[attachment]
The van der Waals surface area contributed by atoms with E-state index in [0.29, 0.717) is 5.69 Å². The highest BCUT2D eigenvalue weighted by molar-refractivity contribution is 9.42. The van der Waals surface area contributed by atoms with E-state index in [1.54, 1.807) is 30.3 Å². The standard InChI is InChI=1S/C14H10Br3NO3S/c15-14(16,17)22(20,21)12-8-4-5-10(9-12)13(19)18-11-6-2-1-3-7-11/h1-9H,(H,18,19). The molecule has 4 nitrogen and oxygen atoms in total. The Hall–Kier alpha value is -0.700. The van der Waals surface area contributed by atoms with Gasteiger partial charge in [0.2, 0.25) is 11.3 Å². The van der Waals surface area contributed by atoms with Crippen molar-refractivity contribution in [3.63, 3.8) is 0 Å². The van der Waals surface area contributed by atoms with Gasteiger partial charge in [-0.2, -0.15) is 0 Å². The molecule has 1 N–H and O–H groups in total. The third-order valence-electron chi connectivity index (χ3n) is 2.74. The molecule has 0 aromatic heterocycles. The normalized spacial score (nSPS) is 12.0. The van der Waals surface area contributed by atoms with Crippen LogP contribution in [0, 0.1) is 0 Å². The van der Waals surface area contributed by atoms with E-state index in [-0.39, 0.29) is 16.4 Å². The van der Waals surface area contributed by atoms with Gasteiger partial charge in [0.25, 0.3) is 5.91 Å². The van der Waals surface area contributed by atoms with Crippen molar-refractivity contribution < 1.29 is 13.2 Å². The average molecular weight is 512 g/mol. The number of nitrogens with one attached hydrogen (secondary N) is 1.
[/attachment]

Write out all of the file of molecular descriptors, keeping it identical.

The van der Waals surface area contributed by atoms with E-state index in [0.29, 0.717) is 5.69 Å². The highest BCUT2D eigenvalue weighted by molar-refractivity contribution is 9.42. The van der Waals surface area contributed by atoms with E-state index in [1.54, 1.807) is 30.3 Å². The standard InChI is InChI=1S/C14H10Br3NO3S/c15-14(16,17)22(20,21)12-8-4-5-10(9-12)13(19)18-11-6-2-1-3-7-11/h1-9H,(H,18,19). The molecule has 4 nitrogen and oxygen atoms in total. The Hall–Kier alpha value is -0.700. The van der Waals surface area contributed by atoms with Gasteiger partial charge in [0.2, 0.25) is 11.3 Å². The van der Waals surface area contributed by atoms with Crippen molar-refractivity contribution in [3.63, 3.8) is 0 Å². The van der Waals surface area contributed by atoms with Gasteiger partial charge in [-0.2, -0.15) is 0 Å². The molecule has 1 N–H and O–H groups in total. The third-order valence-electron chi connectivity index (χ3n) is 2.74. The molecule has 0 aromatic heterocycles. The normalized spacial score (nSPS) is 12.0. The van der Waals surface area contributed by atoms with Crippen LogP contribution in [0, 0.1) is 0 Å². The van der Waals surface area contributed by atoms with E-state index in [-0.39, 0.29) is 16.4 Å². The van der Waals surface area contributed by atoms with Gasteiger partial charge in [0.25, 0.3) is 5.91 Å². The van der Waals surface area contributed by atoms with Crippen molar-refractivity contribution < 1.29 is 13.2 Å². The average molecular weight is 512 g/mol. The number of nitrogens with one attached hydrogen (secondary N) is 1.